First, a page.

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A dam good thing

By Lou Bernard

As I write this column, repairs to the Tidlow Dam have begun. I assume they’re still going on even though I write these things well in advance. It’s a governmental operation, and they take forever.

The Tidlow Dam is the one on the east end of Lock Haven, crossing the Susquehanna near Grant Street. You may or may not have noticed it in the past. It does what a dam is supposed to do, hold back water. It does its job and doesn’t really get much attention otherwise.

But, like everything else in Lock Haven, there’s a history there.

Just hearing someone mention the Tidlow Dam, you can tell immediately whom it’s named after: John Moorhead. No, of course I am kidding. It’s named after the man who built it, George Tidlow. Tidlow was born in 1888 to a Flemington family that was involved in construction; his father and brothers built many of the buildings in and around Lock Haven. As Tidlow grew up, he began to build them, too — Presumably his older brothers picked on him until he got into the family business. At least, that’s how it worked in my family.

Tidlow married, and outlived his wife, who passed away and left him with a little daughter. Marguerite Tidlow died on June 22,1925 at age 28, and was buried in Highland Cemetery. George was a good father, taking care of his daughter, Lenore.

Later, he met young Helen Schwoerer while he was working on repairs to a local bank. Attracted to Helen, George offered to take all the bank tellers out to a ball game, but it backfired — Not only did Helen say she was busy, she attempted to set George up with one of her co-workers. Helen was working at the bank to get her career off the ground; she didn’t have time for dating.

But then she met Lenore, and everything changed.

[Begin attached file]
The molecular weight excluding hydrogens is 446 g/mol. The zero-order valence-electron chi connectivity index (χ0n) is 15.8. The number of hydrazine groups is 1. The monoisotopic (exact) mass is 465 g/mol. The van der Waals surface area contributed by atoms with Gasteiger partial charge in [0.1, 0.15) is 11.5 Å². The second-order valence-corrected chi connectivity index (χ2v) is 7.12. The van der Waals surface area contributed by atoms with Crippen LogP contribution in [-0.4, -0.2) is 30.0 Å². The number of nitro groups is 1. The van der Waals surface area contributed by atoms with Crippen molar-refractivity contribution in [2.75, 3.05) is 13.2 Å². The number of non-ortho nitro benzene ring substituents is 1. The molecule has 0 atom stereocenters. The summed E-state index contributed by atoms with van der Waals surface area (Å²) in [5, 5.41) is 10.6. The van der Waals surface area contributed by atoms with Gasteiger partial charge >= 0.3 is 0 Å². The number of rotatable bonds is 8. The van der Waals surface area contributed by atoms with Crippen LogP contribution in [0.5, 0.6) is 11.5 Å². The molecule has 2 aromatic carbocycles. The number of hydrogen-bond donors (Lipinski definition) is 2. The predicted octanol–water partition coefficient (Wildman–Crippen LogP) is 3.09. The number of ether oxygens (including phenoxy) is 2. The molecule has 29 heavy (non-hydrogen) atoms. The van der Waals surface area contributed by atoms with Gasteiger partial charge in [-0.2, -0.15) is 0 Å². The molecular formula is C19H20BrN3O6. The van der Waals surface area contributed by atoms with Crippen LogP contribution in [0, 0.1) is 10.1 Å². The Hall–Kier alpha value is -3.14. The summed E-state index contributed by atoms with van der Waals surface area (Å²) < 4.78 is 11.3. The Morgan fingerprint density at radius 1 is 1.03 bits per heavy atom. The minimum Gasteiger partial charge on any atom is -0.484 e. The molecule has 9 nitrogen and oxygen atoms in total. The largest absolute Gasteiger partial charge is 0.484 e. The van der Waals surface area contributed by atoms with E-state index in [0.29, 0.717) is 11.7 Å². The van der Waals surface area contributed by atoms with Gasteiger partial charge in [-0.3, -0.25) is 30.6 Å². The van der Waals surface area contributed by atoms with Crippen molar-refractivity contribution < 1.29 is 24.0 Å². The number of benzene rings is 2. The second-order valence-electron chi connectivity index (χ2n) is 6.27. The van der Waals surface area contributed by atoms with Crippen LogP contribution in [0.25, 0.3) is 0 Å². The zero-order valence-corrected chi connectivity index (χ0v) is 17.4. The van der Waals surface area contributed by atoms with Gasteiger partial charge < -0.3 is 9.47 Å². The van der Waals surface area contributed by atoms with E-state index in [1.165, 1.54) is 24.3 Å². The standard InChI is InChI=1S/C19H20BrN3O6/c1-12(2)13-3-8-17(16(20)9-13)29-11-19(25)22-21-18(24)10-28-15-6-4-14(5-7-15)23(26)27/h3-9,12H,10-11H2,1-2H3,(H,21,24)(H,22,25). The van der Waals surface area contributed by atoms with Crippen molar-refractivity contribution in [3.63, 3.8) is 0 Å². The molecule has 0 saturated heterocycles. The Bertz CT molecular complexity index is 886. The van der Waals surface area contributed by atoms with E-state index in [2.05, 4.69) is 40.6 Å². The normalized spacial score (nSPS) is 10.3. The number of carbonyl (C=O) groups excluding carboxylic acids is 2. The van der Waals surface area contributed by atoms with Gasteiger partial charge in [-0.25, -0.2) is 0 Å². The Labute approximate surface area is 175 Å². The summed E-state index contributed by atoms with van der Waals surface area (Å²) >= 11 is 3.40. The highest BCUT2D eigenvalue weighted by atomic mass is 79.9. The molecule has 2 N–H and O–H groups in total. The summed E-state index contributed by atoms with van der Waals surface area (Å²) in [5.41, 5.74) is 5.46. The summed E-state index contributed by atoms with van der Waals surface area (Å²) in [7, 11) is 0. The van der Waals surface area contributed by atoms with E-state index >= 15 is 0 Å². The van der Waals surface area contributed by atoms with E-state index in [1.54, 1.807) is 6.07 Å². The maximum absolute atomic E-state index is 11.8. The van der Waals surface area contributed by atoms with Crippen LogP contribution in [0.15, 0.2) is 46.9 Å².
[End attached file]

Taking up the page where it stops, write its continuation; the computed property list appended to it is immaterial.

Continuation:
Finding herself caring about this sweet little girl, Helen began to fall for George, too. The two of them married on July 3, 1926, and occupied George’s home at the top of Bellefonte Avenue, where just a few years earlier, Great Island Cemetery had stood. The cemetery had been moved in 1918, and homes built on top of it, in spite of their being about a thousand movies showing why this is a terrible idea.

The Tidlow Dam was an effort to control the river a bit, and prevent future destructive ice floods like the one in 1918. It was begun during the Great Depression as a part of the Works Project Administration, a sort of government-funded improvement plan. George was hired to direct the building, and hired local men to give them work during an otherwise financially terrible time.

So, the dam was essentially a double-good thing: No floods, but more jobs. A win-win.

George and Helen, by all accounts, had a great marriage, the kind of thing Sandra Bullock movies are based on, but there was one small problem: Helen couldn’t cook. Remember, it was the 1920s. These days, that’s not exactly a dealbreaker; I do all the cooking in our household. But back then, it was caused for concern. So, according to “A Peek At The Past” by Rebecca Gross, Helen decided to learn to cook, beginning with a roast.

Which she immediately burned beyond recognition. So she ran downtown to Bob Dickey’s store, and bought a new roast pan, and buried the old one in her backyard. This became a common enough event in the household, Helen burning a roast pan, with Dickey as her partner in crime, keeping her supplied. Eventually, she learned how to be a somewhat better cook.

Much later, George asked Helen if she’d like some landscaping done. And then he dug up a destroyed roast pan in the backyard. He brought it into the house, claiming that he knew the property had been a cemetery, but hadn’t realized it had been a garbage dump, too.

Helen admitted that it was her fault, and warned him that he’d probably find a few more.

George and Helen Tidlow are both buried in Highland Cemetery, way up on the top of the hill. As the dam is repaired, take a moment to think of them, and what George did for the city. Maybe have a roast in their honor.

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